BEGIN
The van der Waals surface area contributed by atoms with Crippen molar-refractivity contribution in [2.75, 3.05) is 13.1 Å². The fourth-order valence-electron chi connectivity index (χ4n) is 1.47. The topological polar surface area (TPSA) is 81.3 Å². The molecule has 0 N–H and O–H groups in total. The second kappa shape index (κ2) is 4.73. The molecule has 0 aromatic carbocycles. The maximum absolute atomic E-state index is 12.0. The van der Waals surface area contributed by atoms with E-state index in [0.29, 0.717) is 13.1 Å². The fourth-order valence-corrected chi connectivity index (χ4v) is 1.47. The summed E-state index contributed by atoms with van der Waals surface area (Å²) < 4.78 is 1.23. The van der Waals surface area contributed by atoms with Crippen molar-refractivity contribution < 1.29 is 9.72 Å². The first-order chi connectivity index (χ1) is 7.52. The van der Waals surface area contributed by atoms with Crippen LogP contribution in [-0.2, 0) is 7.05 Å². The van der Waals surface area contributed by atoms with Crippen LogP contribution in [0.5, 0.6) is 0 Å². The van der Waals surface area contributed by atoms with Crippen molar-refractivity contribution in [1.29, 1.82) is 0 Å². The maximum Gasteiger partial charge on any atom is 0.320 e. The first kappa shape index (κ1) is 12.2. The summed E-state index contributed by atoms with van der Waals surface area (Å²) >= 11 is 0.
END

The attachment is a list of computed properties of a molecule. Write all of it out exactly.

The van der Waals surface area contributed by atoms with Crippen molar-refractivity contribution in [2.75, 3.05) is 13.1 Å². The fourth-order valence-electron chi connectivity index (χ4n) is 1.47. The topological polar surface area (TPSA) is 81.3 Å². The molecule has 0 N–H and O–H groups in total. The second kappa shape index (κ2) is 4.73. The molecule has 0 aromatic carbocycles. The maximum absolute atomic E-state index is 12.0. The van der Waals surface area contributed by atoms with E-state index in [0.29, 0.717) is 13.1 Å². The fourth-order valence-corrected chi connectivity index (χ4v) is 1.47. The summed E-state index contributed by atoms with van der Waals surface area (Å²) < 4.78 is 1.23. The van der Waals surface area contributed by atoms with Crippen molar-refractivity contribution < 1.29 is 9.72 Å². The first-order chi connectivity index (χ1) is 7.52. The van der Waals surface area contributed by atoms with Crippen LogP contribution in [-0.2, 0) is 7.05 Å². The van der Waals surface area contributed by atoms with Crippen LogP contribution in [0.5, 0.6) is 0 Å². The van der Waals surface area contributed by atoms with Crippen molar-refractivity contribution in [1.29, 1.82) is 0 Å². The maximum Gasteiger partial charge on any atom is 0.320 e. The first kappa shape index (κ1) is 12.2. The summed E-state index contributed by atoms with van der Waals surface area (Å²) >= 11 is 0.